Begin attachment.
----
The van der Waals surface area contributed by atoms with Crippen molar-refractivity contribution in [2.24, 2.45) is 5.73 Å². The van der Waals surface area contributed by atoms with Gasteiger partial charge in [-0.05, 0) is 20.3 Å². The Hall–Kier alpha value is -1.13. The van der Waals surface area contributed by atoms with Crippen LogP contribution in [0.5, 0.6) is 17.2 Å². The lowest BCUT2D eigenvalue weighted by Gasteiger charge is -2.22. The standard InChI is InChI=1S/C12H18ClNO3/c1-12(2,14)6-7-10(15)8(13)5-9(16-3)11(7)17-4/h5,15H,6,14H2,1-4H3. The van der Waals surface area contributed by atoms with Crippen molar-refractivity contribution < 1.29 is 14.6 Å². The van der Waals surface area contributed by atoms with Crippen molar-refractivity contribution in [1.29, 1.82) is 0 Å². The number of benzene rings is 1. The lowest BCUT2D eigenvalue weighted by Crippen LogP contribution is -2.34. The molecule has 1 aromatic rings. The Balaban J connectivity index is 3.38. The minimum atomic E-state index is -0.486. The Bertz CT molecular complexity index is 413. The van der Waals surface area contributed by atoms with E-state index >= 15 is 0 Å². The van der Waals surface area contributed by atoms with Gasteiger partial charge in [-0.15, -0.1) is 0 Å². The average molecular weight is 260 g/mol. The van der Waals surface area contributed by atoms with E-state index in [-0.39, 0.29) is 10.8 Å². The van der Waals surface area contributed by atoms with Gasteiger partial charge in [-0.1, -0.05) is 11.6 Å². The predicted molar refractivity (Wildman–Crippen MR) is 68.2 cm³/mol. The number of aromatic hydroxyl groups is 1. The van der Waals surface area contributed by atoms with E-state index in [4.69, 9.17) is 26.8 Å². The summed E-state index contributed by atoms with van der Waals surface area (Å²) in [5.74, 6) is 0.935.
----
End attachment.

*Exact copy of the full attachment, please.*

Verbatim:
The van der Waals surface area contributed by atoms with Crippen molar-refractivity contribution in [2.24, 2.45) is 5.73 Å². The van der Waals surface area contributed by atoms with Gasteiger partial charge in [-0.05, 0) is 20.3 Å². The Hall–Kier alpha value is -1.13. The van der Waals surface area contributed by atoms with Crippen LogP contribution in [0.5, 0.6) is 17.2 Å². The lowest BCUT2D eigenvalue weighted by Gasteiger charge is -2.22. The standard InChI is InChI=1S/C12H18ClNO3/c1-12(2,14)6-7-10(15)8(13)5-9(16-3)11(7)17-4/h5,15H,6,14H2,1-4H3. The van der Waals surface area contributed by atoms with Crippen molar-refractivity contribution < 1.29 is 14.6 Å². The van der Waals surface area contributed by atoms with Crippen molar-refractivity contribution in [1.29, 1.82) is 0 Å². The number of benzene rings is 1. The lowest BCUT2D eigenvalue weighted by Crippen LogP contribution is -2.34. The molecule has 1 aromatic rings. The Balaban J connectivity index is 3.38. The minimum atomic E-state index is -0.486. The Bertz CT molecular complexity index is 413. The van der Waals surface area contributed by atoms with E-state index >= 15 is 0 Å². The van der Waals surface area contributed by atoms with Gasteiger partial charge in [-0.15, -0.1) is 0 Å². The average molecular weight is 260 g/mol. The van der Waals surface area contributed by atoms with E-state index in [-0.39, 0.29) is 10.8 Å². The van der Waals surface area contributed by atoms with Gasteiger partial charge in [-0.1, -0.05) is 11.6 Å². The predicted molar refractivity (Wildman–Crippen MR) is 68.2 cm³/mol. The number of aromatic hydroxyl groups is 1. The van der Waals surface area contributed by atoms with E-state index in [4.69, 9.17) is 26.8 Å². The summed E-state index contributed by atoms with van der Waals surface area (Å²) in [5.74, 6) is 0.935.